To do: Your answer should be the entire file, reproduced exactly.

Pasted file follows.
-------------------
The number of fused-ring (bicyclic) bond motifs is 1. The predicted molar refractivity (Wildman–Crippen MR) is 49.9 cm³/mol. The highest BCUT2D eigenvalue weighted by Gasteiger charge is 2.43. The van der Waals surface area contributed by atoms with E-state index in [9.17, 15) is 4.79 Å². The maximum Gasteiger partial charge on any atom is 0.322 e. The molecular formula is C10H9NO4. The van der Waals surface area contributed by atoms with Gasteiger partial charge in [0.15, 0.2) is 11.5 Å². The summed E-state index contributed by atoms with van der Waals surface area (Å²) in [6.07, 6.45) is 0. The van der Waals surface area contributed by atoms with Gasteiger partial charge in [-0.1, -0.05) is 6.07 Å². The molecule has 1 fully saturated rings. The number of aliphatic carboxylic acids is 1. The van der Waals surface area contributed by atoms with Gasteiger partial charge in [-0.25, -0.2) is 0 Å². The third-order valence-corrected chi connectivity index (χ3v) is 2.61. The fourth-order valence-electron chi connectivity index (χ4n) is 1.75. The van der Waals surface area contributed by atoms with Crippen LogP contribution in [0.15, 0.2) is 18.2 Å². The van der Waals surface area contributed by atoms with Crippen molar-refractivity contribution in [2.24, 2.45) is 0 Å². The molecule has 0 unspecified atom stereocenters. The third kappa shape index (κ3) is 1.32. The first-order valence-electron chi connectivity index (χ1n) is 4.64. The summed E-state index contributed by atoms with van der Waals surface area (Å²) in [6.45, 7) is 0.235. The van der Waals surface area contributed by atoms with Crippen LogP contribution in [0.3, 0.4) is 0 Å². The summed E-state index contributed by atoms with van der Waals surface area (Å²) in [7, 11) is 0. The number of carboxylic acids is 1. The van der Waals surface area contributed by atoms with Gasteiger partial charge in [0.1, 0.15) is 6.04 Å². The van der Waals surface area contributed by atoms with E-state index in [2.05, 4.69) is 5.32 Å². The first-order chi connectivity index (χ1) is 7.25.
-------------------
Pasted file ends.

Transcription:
The number of fused-ring (bicyclic) bond motifs is 1. The predicted molar refractivity (Wildman–Crippen MR) is 49.9 cm³/mol. The highest BCUT2D eigenvalue weighted by Gasteiger charge is 2.43. The van der Waals surface area contributed by atoms with E-state index in [9.17, 15) is 4.79 Å². The maximum Gasteiger partial charge on any atom is 0.322 e. The molecular formula is C10H9NO4. The van der Waals surface area contributed by atoms with Gasteiger partial charge in [0.15, 0.2) is 11.5 Å². The summed E-state index contributed by atoms with van der Waals surface area (Å²) in [6.07, 6.45) is 0. The van der Waals surface area contributed by atoms with Gasteiger partial charge in [-0.1, -0.05) is 6.07 Å². The molecule has 1 fully saturated rings. The number of aliphatic carboxylic acids is 1. The van der Waals surface area contributed by atoms with Gasteiger partial charge in [-0.25, -0.2) is 0 Å². The third-order valence-corrected chi connectivity index (χ3v) is 2.61. The fourth-order valence-electron chi connectivity index (χ4n) is 1.75. The van der Waals surface area contributed by atoms with Crippen LogP contribution in [0.15, 0.2) is 18.2 Å². The van der Waals surface area contributed by atoms with Crippen molar-refractivity contribution in [2.24, 2.45) is 0 Å². The molecule has 0 unspecified atom stereocenters. The third kappa shape index (κ3) is 1.32. The first-order valence-electron chi connectivity index (χ1n) is 4.64. The summed E-state index contributed by atoms with van der Waals surface area (Å²) in [6.45, 7) is 0.235. The van der Waals surface area contributed by atoms with Crippen LogP contribution in [0.3, 0.4) is 0 Å². The summed E-state index contributed by atoms with van der Waals surface area (Å²) in [7, 11) is 0. The number of carboxylic acids is 1. The van der Waals surface area contributed by atoms with Gasteiger partial charge in [0.1, 0.15) is 6.04 Å². The van der Waals surface area contributed by atoms with E-state index in [2.05, 4.69) is 5.32 Å². The first-order chi connectivity index (χ1) is 7.25.